Sunday April 5, 2020

Walking 10,000 Steps a Day May Not help You Shred Weight, Reveals Study

For the findings, published in the Journal of Obesity, the research team studied 120 freshmen in the US over their first six months of college as they participated in a step-counting experiment

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The biggest benefit of step recommendations is getting people out of a sedentary lifestyle. Even though it won't prevent weight gain on its own, more steps is always better for you. Pixabay

Contrary to the common belief that walking 10,000 steps a day prevents weight gain, the researchers have found that it doesn’t actually prevents weight gain rather it may decrease your sedentary time.

For the findings, published in the Journal of Obesity, the research team studied 120 freshmen in the US over their first six months of college as they participated in a step-counting experiment.

“Exercise alone is not always the most effective way to lose weight, if you track steps, it might have a benefit in increasing physical activity, but our study showed it won’t translate into maintaining weight or preventing weight gain,” said study lead author Bruce Bailey from Brigham Young University in the US.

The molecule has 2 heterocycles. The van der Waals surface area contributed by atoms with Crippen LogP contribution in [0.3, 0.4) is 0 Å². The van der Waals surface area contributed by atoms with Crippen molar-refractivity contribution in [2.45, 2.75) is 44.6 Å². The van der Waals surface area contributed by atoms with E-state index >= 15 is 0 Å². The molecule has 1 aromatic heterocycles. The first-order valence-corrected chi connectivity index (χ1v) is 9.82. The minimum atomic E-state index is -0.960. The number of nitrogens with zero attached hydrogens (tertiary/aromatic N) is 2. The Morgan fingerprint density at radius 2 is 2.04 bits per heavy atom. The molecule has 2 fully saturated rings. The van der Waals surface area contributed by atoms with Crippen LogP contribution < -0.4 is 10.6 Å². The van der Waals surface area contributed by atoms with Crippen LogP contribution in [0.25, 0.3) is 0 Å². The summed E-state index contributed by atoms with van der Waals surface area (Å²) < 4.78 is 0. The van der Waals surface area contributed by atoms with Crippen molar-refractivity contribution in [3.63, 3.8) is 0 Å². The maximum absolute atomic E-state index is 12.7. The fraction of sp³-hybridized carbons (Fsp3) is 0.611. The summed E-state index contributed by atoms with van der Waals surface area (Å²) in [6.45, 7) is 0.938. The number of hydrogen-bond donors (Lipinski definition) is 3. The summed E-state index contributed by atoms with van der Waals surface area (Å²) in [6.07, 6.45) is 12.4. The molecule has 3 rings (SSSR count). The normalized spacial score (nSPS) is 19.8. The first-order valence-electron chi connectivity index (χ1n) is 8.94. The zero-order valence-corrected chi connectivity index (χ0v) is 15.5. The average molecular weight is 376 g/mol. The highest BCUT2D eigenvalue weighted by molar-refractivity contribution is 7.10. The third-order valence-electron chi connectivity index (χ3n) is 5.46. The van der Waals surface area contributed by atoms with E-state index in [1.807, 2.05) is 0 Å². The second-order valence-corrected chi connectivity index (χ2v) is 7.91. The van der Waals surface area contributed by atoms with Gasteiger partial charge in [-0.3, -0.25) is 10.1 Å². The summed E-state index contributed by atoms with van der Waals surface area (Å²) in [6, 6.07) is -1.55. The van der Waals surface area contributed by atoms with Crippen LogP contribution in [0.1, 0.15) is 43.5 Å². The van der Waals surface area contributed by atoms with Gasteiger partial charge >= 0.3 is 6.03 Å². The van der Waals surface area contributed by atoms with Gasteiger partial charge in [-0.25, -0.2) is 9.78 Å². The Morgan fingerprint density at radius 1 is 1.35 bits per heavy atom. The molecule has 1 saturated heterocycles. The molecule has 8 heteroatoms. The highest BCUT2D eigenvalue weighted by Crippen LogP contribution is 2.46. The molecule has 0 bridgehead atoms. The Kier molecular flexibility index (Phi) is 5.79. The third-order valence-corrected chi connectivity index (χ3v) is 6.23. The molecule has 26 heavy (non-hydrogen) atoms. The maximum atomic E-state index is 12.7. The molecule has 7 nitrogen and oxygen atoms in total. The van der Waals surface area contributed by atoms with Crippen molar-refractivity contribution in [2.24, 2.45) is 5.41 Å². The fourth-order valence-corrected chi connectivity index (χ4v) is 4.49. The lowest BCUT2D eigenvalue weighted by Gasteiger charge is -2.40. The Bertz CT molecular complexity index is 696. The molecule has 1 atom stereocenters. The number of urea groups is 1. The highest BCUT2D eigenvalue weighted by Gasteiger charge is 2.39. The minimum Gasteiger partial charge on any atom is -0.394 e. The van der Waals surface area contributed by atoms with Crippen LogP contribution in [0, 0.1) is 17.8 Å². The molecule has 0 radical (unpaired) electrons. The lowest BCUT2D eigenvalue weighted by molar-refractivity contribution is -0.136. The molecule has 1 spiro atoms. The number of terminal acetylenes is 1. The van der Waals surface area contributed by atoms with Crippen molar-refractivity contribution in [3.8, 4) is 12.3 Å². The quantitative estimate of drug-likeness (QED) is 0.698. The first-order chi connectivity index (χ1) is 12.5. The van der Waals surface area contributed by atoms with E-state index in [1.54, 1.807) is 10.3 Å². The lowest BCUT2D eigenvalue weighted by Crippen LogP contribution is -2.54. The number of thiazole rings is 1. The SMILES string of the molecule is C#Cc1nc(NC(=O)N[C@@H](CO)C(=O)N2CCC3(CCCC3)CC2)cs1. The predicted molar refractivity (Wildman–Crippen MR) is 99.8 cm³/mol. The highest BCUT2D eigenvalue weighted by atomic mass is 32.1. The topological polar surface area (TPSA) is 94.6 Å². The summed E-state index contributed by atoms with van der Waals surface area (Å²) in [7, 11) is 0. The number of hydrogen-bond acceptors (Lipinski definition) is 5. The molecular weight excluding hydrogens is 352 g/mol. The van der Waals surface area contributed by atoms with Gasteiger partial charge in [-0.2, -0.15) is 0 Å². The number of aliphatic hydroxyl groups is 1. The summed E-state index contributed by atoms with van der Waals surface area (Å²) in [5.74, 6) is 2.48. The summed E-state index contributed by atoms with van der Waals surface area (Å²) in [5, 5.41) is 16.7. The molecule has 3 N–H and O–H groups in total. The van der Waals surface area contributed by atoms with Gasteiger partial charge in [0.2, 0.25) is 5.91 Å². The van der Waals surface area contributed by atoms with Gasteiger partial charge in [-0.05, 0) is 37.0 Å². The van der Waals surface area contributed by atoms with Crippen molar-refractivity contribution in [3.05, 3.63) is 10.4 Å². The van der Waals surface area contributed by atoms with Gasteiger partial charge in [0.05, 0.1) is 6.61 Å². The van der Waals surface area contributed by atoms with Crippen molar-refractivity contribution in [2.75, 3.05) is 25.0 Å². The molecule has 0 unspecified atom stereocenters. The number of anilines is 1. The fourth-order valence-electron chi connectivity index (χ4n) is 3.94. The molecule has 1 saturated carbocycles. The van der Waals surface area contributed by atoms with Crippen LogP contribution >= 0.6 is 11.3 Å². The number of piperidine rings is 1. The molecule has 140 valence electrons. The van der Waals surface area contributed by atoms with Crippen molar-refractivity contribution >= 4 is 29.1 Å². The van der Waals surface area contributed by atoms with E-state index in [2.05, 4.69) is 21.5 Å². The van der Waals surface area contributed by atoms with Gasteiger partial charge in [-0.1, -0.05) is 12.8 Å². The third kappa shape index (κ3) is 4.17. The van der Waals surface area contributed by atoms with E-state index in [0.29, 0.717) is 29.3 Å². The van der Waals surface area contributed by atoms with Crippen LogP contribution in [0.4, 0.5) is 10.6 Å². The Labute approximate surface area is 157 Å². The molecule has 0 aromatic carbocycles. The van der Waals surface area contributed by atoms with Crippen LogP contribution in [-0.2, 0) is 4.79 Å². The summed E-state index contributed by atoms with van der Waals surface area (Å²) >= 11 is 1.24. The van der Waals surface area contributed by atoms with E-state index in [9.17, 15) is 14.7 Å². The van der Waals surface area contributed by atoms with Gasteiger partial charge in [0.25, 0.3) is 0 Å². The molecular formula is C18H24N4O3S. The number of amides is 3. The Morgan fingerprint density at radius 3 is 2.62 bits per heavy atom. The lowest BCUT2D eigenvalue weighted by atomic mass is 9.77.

Participants walked either 10,000, 12,500 or 15,000 steps a day, six days a week for 24 weeks, while researchers tracked their caloric intake and weight. The goal of the study was to evaluate if progressively exceeding the recommended step count of 10,000 steps per day would minimize weight and fat gain in college freshmen students.

In the end, it didn’t matter if the students walked more than even 15,000 steps; they still gained weight. Students in the study gained on average about 1.5 kg (roughly 3.5 lbs.) over the study period; a one to four kg average weight gain is commonly observed during the first academic year of college, according to previous studies.

Walk, Path, Walking, Feet, Trail, Shoes, Sport, Legs